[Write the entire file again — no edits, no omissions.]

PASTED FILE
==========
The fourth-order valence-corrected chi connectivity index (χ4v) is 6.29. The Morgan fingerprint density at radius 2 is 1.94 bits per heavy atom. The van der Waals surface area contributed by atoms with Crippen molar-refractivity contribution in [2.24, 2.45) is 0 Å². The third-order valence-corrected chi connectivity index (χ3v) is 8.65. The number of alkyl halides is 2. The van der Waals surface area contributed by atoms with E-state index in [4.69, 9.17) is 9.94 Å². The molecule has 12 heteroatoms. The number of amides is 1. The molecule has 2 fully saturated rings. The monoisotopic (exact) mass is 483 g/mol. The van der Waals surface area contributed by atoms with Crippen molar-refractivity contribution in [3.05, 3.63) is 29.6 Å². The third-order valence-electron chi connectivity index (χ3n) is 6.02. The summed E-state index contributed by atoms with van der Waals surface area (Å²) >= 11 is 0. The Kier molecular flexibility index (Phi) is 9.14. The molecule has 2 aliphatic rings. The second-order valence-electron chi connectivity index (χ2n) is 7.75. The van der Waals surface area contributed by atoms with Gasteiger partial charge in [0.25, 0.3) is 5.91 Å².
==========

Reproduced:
The fourth-order valence-corrected chi connectivity index (χ4v) is 6.29. The Morgan fingerprint density at radius 2 is 1.94 bits per heavy atom. The van der Waals surface area contributed by atoms with Crippen molar-refractivity contribution in [2.24, 2.45) is 0 Å². The third-order valence-corrected chi connectivity index (χ3v) is 8.65. The number of alkyl halides is 2. The van der Waals surface area contributed by atoms with E-state index in [4.69, 9.17) is 9.94 Å². The molecule has 12 heteroatoms. The number of amides is 1. The molecule has 2 fully saturated rings. The monoisotopic (exact) mass is 483 g/mol. The van der Waals surface area contributed by atoms with Crippen molar-refractivity contribution in [3.05, 3.63) is 29.6 Å². The third-order valence-electron chi connectivity index (χ3n) is 6.02. The summed E-state index contributed by atoms with van der Waals surface area (Å²) >= 11 is 0. The Kier molecular flexibility index (Phi) is 9.14. The molecule has 2 aliphatic rings. The second-order valence-electron chi connectivity index (χ2n) is 7.75. The van der Waals surface area contributed by atoms with Gasteiger partial charge in [0.25, 0.3) is 5.91 Å².